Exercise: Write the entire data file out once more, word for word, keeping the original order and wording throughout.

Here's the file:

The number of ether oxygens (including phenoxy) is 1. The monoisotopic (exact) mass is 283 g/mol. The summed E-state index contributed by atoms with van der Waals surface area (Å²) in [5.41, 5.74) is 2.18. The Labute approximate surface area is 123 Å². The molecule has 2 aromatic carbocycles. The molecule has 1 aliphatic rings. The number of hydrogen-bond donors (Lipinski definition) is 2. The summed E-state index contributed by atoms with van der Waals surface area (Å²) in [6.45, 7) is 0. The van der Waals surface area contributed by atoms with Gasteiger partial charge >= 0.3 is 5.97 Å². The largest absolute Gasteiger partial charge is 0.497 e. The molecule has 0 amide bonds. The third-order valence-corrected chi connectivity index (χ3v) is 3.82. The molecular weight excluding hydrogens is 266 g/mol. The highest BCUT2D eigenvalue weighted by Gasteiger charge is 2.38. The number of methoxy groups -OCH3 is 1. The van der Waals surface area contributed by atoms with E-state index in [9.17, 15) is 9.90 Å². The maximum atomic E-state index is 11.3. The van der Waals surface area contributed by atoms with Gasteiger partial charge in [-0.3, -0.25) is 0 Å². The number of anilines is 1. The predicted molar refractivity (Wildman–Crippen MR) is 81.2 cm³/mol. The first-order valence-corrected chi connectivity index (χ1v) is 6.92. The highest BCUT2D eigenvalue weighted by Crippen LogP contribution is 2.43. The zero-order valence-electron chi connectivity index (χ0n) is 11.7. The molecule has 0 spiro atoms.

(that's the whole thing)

The number of ether oxygens (including phenoxy) is 1. The monoisotopic (exact) mass is 283 g/mol. The summed E-state index contributed by atoms with van der Waals surface area (Å²) in [5.41, 5.74) is 2.18. The Labute approximate surface area is 123 Å². The molecule has 2 aromatic carbocycles. The molecule has 1 aliphatic rings. The number of hydrogen-bond donors (Lipinski definition) is 2. The summed E-state index contributed by atoms with van der Waals surface area (Å²) in [6.45, 7) is 0. The van der Waals surface area contributed by atoms with Gasteiger partial charge >= 0.3 is 5.97 Å². The largest absolute Gasteiger partial charge is 0.497 e. The molecule has 0 amide bonds. The third-order valence-corrected chi connectivity index (χ3v) is 3.82. The molecular weight excluding hydrogens is 266 g/mol. The highest BCUT2D eigenvalue weighted by Gasteiger charge is 2.38. The number of methoxy groups -OCH3 is 1. The van der Waals surface area contributed by atoms with E-state index in [9.17, 15) is 9.90 Å². The maximum atomic E-state index is 11.3. The van der Waals surface area contributed by atoms with Gasteiger partial charge in [-0.3, -0.25) is 0 Å². The number of anilines is 1. The predicted molar refractivity (Wildman–Crippen MR) is 81.2 cm³/mol. The first-order valence-corrected chi connectivity index (χ1v) is 6.92. The highest BCUT2D eigenvalue weighted by Crippen LogP contribution is 2.43. The zero-order valence-electron chi connectivity index (χ0n) is 11.7. The molecule has 0 spiro atoms.